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Angles and Angle Terms

Angles and angle terms

What is an angle?
Degrees: measuring angles
Acute angles
Obtuse angles
Right angles
Complementary angles
Supplementary angles
Vertical angles
Alternate interior angles
Alternate exterior angles
Corresponding angles
Angle bisector
Perpendicular lines

 


What is an Angle?

Two rays that share the same endpoint form an angle. The point where the rays intersect is called the vertex of the angle. The two rays are called the sides of the angle.


Example: Here are some examples of angles.

We can specify an angle by using a point on each ray and the vertex. The angle below may be specified as angle ABC or as angle CBA; you may also see this written as ABC or as CBA. Note how the vertex point is always given in the middle.


Example: Many different names exist for the same angle. For the angle below, PBC, PBW, CBP, and WBA are all names for the same angle.


Degrees: Measuring Angles

We measure the size of an angle using degrees.

Example: Here are some examples of angles and their degree measurements.


Acute Angles

An acute angle is an angle measuring between 0 and 90 degrees.

Example:

The following angles are all acute angles.


Obtuse Angles

An obtuse angle is an angle measuring between 90 and 180 degrees.

Example:

The following angles are all obtuse.


Right Angles

A right angle is an angle measuring 90 degrees. Two lines or line segments that meet at a right angle are said to be perpendicular. Note that any two right angles are supplementary angles (a right angle is its own angle supplement).

Example:

The following angles are both right angles.


Complementary Angles

Two angles are called complementary angles if the sum of their degree measurements equals 90 degrees. One of the complementary angles is said to be the complement of the other.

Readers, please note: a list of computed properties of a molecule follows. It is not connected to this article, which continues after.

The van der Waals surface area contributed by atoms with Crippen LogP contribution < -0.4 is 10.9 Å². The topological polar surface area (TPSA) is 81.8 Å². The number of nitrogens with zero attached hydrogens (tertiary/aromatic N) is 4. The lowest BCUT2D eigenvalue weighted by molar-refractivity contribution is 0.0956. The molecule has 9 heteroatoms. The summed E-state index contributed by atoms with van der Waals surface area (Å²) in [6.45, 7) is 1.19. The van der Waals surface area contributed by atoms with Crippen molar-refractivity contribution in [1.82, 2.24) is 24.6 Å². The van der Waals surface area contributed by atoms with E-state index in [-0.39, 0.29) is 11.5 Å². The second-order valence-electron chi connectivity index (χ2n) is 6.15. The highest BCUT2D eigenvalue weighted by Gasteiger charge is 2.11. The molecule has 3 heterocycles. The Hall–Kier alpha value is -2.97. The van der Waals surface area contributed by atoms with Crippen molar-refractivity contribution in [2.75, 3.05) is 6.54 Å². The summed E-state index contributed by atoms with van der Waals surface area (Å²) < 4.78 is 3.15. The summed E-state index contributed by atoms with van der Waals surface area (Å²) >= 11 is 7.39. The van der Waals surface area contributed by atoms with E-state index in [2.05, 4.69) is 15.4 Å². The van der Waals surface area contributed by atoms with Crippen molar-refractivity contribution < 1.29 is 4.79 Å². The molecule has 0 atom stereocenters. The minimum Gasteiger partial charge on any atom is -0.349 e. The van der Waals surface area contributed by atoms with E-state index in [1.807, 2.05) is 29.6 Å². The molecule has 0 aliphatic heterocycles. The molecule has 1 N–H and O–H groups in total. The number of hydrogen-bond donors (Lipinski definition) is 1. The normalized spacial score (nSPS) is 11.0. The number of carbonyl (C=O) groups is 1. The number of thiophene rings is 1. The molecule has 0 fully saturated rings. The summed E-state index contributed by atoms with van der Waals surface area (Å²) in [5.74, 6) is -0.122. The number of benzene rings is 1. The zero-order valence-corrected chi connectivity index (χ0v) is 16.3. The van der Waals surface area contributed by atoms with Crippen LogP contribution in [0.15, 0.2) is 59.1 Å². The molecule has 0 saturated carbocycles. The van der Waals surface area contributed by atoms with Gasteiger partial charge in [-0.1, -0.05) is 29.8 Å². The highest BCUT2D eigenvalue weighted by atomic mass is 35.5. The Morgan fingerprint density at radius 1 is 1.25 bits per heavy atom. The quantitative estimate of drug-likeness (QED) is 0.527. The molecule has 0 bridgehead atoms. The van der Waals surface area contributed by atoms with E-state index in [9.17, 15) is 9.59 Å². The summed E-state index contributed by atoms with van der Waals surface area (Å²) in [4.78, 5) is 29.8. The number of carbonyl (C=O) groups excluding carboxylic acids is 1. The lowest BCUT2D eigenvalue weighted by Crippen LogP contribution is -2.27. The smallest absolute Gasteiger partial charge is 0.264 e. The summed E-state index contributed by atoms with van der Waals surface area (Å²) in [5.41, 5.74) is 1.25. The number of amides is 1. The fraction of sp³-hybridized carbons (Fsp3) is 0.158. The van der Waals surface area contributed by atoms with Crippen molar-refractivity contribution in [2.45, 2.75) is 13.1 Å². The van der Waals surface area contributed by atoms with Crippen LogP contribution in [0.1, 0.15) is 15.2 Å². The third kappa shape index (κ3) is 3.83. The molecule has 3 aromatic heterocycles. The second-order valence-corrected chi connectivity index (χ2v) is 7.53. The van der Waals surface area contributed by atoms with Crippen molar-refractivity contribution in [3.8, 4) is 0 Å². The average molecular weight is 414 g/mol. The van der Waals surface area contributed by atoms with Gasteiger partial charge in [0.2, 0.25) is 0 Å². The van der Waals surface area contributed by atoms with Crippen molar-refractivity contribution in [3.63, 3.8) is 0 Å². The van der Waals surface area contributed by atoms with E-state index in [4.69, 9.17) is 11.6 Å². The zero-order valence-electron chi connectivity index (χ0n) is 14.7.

Example:

These two angles are complementary.

Note that these two angles can be "pasted" together to form a right angle!


Supplementary Angles

Two angles are called supplementary angles if the sum of their degree measurements equals 180 degrees. One of the supplementary angles is said to be the supplement of the other.

Example:

These two angles are supplementary.

Note that these two angles can be "pasted" together to form a straight line!


Vertical Angles

For any two lines that meet, such as in the diagram below, angle AEB and angle DEC are called vertical angles. Vertical angles have the same degree measurement. Angle BEC and angle AED are also vertical angles.


Alternate Interior Angles

For any pair of parallel lines 1 and 2, that are both intersected by a third line, such as line 3 in the diagram below, angle A and angle D are called alternate interior angles. Alternate interior angles have the same degree measurement. Angle B and angle C are also alternate interior angles.


Alternate Exterior Angles

For any pair of parallel lines 1 and 2, that are both intersected by a third line, such as line 3 in the diagram below, angle A and angle D are called alternate exterior angles. Alternate exterior angles have the same degree measurement. Angle B and angle C are also alternate exterior angles.


Corresponding Angles

For any pair of parallel lines 1 and 2, that are both intersected by a third line, such as line 3 in the diagram below, angle A and angle C are called corresponding angles. Corresponding angles have the same degree measurement. Angle B and angle D are also corresponding angles.


Angle Bisector

An angle bisector is a ray that divides an angle into two equal angles.

Example:

 

The blue ray on the right is the angle bisector of the angle on the left.

 

 

The red ray on the right is the angle bisector of the angle on the left.


Perpendicular Lines

Two lines that meet at a right angle are perpendicular.